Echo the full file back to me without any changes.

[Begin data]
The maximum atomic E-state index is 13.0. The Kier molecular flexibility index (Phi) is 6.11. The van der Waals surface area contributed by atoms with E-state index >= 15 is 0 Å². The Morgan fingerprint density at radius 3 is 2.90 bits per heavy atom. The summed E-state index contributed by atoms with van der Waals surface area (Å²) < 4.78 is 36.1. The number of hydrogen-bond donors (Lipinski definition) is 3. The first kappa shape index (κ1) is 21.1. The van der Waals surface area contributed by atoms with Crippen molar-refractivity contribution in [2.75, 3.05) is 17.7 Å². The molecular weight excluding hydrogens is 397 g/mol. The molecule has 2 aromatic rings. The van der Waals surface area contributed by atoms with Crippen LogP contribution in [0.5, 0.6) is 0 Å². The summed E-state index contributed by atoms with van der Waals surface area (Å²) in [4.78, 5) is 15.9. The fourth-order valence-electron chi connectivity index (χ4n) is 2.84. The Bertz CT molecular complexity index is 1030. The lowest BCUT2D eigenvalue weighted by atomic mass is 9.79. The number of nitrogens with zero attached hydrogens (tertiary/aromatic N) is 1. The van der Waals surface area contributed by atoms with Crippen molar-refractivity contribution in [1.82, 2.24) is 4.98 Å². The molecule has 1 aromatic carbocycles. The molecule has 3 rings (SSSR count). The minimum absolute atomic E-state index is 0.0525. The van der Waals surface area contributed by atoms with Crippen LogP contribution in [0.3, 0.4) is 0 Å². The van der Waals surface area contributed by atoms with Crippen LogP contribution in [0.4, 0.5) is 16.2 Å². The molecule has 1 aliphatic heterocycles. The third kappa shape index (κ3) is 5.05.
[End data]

The maximum atomic E-state index is 13.0. The Kier molecular flexibility index (Phi) is 6.11. The van der Waals surface area contributed by atoms with E-state index >= 15 is 0 Å². The Morgan fingerprint density at radius 3 is 2.90 bits per heavy atom. The summed E-state index contributed by atoms with van der Waals surface area (Å²) < 4.78 is 36.1. The number of hydrogen-bond donors (Lipinski definition) is 3. The first kappa shape index (κ1) is 21.1. The van der Waals surface area contributed by atoms with Crippen molar-refractivity contribution in [2.75, 3.05) is 17.7 Å². The molecular weight excluding hydrogens is 397 g/mol. The molecule has 2 aromatic rings. The van der Waals surface area contributed by atoms with Crippen LogP contribution in [0.5, 0.6) is 0 Å². The summed E-state index contributed by atoms with van der Waals surface area (Å²) in [4.78, 5) is 15.9. The fourth-order valence-electron chi connectivity index (χ4n) is 2.84. The Bertz CT molecular complexity index is 1030. The lowest BCUT2D eigenvalue weighted by atomic mass is 9.79. The number of nitrogens with zero attached hydrogens (tertiary/aromatic N) is 1. The van der Waals surface area contributed by atoms with Crippen molar-refractivity contribution in [1.82, 2.24) is 4.98 Å². The molecule has 1 aromatic carbocycles. The molecule has 3 rings (SSSR count). The minimum absolute atomic E-state index is 0.0525. The van der Waals surface area contributed by atoms with Crippen LogP contribution in [0.3, 0.4) is 0 Å². The van der Waals surface area contributed by atoms with Crippen LogP contribution in [0.4, 0.5) is 16.2 Å². The molecule has 1 aliphatic heterocycles. The third kappa shape index (κ3) is 5.05.